What does this mean to President Obama? President Obama’s re-election was threatened by the poor economic performance of his first term. Even though this time around, he doesn’t need to worry about re-election, presidents in their second term often crave for a credible legacy. With that said, it is in President Obama’s best interest to ensure that economic recovery remains strong. Looking at it from this vantage point, the threat of another recession is undesirable for the President, who has other priorities – domestic and foreign – for his second term i.e. immigration reform, education, energy, Iran, Middle East overall, China. He doesn’t want to spare his political capital dealing with an ailing economy for much of his remaining tenure. Plus, the botched debt ceiling talk from last year tarnished his image as a negotiator-in-chief. His political reputation is also on the line. Since the White House knows its limited ability to force the hands of progressive liberals in Congress, it is willing to compromise with Boehner beyond the baseline laid out by Reid-Pelosi (which is why Obama moved the goal post to $400,000)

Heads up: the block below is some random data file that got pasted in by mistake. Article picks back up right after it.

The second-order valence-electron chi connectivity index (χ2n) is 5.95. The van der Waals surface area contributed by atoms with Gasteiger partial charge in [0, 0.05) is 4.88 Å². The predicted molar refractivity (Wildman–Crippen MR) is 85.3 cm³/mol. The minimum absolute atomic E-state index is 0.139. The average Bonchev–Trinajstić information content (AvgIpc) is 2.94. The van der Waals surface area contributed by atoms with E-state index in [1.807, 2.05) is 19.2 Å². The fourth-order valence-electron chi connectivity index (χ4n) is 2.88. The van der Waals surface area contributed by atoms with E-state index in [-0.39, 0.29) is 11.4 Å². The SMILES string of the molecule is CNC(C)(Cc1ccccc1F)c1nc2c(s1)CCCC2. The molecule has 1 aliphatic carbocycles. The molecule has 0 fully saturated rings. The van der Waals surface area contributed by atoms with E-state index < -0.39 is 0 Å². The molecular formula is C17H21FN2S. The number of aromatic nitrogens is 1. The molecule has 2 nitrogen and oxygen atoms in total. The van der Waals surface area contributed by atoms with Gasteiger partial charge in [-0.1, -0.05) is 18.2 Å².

What does this mean to Democrats? With a recalcitrant Tea Party wing within the Republican ranks, especially the Republican-controlled House, there seldom will be opportunities for more tax hikes than this in the years to come. The President’s re-election provided us with cover. We can claim mandate on taxing the rich. This is a golden opportunity not to be missed. Since revenue bills have to originate from the House, so the Republicans really control the purse string at least in the near future (save anything dramatic there’s fat chance that Democrats will re-capture the House in 2014). “Saving” Medicare and Social Security are huge priorities for us. We certainly don’t want to be painted as balancing the nation’s finances on the backs of minorities and the poor (wink wink our most loyal supporters) – let’s save that honor for the GOP, who already built a brand as the “Party of No,” let’s dump all that on them and force their “extremism” out on entitlements – I mean human rights to basic dignity in this world.